Larry Miller returned to Nike Inc. last week after five years of deep immersion in the culture, methods, and strategic thinking of the National Basketball Association. So what does that experience bring to Nike?
Miller answered that question himself when he sat with the Portland Business Journal on July 13, his last full-day as president of the Portland Trail Blazers before returning to Nike to lead the Jordan brand.
“Relationships, for one,” Miller said.
Blazers owner Paul Allen appointed Miller his proxy at the league Board of Governors meetings, making Miller the only non-owner at the table during critical periods, including last year’s contentious labor negotiations.
“I knew (NBA Commissioner) David Stern and (Deputy Commissioner) Adam Silver and folks at the league, but the relationships are much much stronger (now) because I’ve worked with them, I’ve gone through the trenches and the labor deal,” Miller said. “And also, I know a lot more now about how the NBA works and how they think and operate, so I think there’s benefit with that in going back to Nike, as looking at working with them, so my perspectives will be a benefit because I understand how they do things and how they operate.”
Nike’s role in professional basketball is indisputable, since its shoes are on the feet of a majority of the league’s players. But that is a relationship between the brand and the player — not the brand and the league.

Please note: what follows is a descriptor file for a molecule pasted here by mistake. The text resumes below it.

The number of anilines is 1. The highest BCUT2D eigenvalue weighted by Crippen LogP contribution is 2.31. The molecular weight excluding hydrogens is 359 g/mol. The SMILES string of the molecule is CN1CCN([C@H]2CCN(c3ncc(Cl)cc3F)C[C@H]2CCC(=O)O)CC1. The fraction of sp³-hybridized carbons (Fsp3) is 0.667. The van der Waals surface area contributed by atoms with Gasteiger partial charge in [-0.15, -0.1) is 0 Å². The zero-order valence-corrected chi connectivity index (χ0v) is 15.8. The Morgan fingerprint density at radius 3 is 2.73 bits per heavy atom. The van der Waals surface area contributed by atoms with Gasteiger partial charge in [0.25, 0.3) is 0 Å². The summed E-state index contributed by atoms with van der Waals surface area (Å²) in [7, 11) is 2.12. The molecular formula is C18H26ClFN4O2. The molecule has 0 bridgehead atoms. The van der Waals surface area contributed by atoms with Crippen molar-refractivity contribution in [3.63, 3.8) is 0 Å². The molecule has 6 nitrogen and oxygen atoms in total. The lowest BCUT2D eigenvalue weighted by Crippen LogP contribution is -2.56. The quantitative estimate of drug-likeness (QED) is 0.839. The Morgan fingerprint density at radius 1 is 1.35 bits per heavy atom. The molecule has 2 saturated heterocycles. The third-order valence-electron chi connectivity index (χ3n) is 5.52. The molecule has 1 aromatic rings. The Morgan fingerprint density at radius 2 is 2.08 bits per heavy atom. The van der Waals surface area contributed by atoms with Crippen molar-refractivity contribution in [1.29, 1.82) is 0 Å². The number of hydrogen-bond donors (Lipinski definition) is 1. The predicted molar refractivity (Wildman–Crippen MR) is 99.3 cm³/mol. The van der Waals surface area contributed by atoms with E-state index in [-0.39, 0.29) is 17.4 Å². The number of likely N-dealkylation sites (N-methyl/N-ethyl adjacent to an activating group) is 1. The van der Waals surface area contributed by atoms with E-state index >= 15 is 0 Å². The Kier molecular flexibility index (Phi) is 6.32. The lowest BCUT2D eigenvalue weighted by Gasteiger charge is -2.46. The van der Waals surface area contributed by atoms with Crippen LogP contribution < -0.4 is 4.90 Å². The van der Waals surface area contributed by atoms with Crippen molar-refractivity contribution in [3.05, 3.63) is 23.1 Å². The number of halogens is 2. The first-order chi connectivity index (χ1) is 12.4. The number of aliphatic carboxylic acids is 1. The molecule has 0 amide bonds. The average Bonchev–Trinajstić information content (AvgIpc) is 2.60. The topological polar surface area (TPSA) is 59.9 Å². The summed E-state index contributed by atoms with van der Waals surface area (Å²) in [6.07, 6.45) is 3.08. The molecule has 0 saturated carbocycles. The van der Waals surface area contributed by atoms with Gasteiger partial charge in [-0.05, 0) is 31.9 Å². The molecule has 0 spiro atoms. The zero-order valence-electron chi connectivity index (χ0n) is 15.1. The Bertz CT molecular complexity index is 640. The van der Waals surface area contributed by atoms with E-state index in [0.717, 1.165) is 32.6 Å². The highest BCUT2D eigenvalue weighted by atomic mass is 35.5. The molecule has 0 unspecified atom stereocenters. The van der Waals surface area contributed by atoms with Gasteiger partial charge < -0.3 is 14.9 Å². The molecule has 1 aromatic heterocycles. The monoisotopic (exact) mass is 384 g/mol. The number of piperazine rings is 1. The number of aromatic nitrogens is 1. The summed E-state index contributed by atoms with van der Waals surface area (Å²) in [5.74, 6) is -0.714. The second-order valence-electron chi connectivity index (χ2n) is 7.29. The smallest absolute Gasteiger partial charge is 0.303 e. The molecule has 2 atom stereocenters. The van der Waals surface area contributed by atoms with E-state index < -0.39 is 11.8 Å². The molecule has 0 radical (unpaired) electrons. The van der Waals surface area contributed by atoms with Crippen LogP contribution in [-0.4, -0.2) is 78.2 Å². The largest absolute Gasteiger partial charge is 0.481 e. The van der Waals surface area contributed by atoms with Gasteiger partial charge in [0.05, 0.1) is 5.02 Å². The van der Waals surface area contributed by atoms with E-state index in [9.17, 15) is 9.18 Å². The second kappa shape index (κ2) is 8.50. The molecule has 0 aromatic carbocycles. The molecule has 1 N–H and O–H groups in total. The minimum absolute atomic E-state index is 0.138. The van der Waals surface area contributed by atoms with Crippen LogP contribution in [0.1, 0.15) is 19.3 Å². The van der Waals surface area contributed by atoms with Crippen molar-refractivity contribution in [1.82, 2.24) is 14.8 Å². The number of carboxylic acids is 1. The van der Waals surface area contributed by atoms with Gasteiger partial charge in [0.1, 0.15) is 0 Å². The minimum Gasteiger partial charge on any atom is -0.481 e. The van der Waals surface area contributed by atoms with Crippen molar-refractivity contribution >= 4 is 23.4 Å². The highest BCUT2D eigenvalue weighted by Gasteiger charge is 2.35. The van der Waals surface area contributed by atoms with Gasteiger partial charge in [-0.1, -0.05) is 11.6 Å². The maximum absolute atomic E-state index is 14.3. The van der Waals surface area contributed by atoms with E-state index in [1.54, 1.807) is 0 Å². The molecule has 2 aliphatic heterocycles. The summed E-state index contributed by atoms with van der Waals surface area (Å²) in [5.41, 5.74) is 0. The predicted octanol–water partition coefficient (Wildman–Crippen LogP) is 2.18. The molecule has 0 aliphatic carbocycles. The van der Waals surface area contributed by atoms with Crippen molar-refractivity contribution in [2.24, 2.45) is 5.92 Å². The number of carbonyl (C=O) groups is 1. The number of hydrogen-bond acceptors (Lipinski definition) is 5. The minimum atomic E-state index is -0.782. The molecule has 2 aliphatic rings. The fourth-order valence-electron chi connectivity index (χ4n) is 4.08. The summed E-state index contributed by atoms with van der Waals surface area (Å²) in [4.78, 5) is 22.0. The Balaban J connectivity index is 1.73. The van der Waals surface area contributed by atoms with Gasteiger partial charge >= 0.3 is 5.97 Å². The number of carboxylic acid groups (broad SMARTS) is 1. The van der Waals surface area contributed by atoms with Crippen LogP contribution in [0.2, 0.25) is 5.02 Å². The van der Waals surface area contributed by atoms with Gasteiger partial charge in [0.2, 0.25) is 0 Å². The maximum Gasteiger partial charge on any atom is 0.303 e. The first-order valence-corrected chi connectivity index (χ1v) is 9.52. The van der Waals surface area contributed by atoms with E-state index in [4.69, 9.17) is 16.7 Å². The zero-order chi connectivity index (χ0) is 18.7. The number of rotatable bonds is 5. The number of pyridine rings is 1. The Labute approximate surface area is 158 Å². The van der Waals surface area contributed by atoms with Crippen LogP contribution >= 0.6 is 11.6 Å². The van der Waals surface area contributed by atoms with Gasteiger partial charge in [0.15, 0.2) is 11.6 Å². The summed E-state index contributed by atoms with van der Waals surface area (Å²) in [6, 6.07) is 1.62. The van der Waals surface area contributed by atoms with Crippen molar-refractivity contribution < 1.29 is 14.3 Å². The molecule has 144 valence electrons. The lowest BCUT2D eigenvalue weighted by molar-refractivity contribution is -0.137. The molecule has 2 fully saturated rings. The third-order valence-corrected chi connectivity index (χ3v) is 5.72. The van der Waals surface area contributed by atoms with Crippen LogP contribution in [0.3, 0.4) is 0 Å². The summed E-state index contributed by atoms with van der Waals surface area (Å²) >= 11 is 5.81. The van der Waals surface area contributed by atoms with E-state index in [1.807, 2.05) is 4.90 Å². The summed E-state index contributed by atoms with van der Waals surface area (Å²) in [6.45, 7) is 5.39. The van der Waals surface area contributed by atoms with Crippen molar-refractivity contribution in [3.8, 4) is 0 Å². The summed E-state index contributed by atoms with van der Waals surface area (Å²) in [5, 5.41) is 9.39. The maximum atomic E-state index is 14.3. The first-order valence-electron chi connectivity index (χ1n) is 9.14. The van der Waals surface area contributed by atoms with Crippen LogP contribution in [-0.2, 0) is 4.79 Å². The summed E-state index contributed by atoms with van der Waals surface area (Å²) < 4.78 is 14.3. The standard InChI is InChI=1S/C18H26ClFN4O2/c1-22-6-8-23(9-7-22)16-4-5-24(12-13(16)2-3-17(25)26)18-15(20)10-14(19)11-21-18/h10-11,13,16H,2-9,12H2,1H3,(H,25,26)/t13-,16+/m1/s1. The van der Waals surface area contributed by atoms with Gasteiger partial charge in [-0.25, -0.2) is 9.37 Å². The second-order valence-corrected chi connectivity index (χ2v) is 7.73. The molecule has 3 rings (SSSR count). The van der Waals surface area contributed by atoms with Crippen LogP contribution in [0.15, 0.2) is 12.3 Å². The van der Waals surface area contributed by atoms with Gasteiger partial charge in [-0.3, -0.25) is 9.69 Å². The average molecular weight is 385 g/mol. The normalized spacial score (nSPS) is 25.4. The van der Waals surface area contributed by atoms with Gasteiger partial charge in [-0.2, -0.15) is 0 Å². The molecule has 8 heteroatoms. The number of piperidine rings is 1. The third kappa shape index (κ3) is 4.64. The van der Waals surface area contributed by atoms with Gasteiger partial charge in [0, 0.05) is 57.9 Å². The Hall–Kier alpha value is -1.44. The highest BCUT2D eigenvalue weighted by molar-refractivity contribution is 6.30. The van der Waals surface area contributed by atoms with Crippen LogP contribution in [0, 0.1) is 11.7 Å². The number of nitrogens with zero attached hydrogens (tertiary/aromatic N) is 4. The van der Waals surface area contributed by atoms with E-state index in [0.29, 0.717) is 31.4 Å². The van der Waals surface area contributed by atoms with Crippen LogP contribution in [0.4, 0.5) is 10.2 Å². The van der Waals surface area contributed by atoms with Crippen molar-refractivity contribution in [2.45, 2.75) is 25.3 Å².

That role goes to its arch-rival, Adidas AG, which — led by its Portland-based Adidas America Inc. division — will next season be in the sixth year of an 11-year deal as the league’s official uniform supplier.
Nike’s been there before, though. Adidas only took over the league’s licensing deal when it acquired Reebok, and before it was Reebok’s it was carved up among several brands, including Nike. The Blazers were among a handful of teams wearing Nike gear in the 90s.
Outside of the European soccer, where teams ink individual deals with brands, Nike has steered clear from these uniform deals for most of the past decade before agreeing two years ago to be the outfitter of the National Football League starting with the upcoming season .
So will Miller and his tight bonds with NBA brass be helping Nike take the NBA uniform gig away from Adidas?
“We’ll see,” Miller said. “It’s not up right now, but we’ll see what happens when it does come up.”
Jordan’s Role at Jordan
Nike’s Jordan Brand business is unusual in that the person whose image the brand is built upon isn’t employed — at least not in the traditional sense — by Nike.
Michael Jordan, it’s well known, is pretty occupied in his day job as owner of the Charlotte Bobcats, so how hands on he is with the brand that bears his name?
According to Miller, he’s pretty hands on, and not just with the company brass.
“He still plays a big role in the brand. I think that’s one of the benefits we have, is having Michael involved, his insights, his perspective,” Miller said.
Though there’s a regular schedule of meetings with Jordan, Miller said he’s always accessible to people who work for the brand should some other issue arise.
“Whether it’s to talk to him about the product or business or marketing, we’re just reaching out and saying, ‘We’ll come to you,’” Miller said. “He’s always made himself accessible to folks who work on the brand. Not just me: It could be a designer or a developer. He’s always made himself accessible to those working with the brand, and we always take advantage of it.”
The Portland Business Journal is a KATU.com news partner.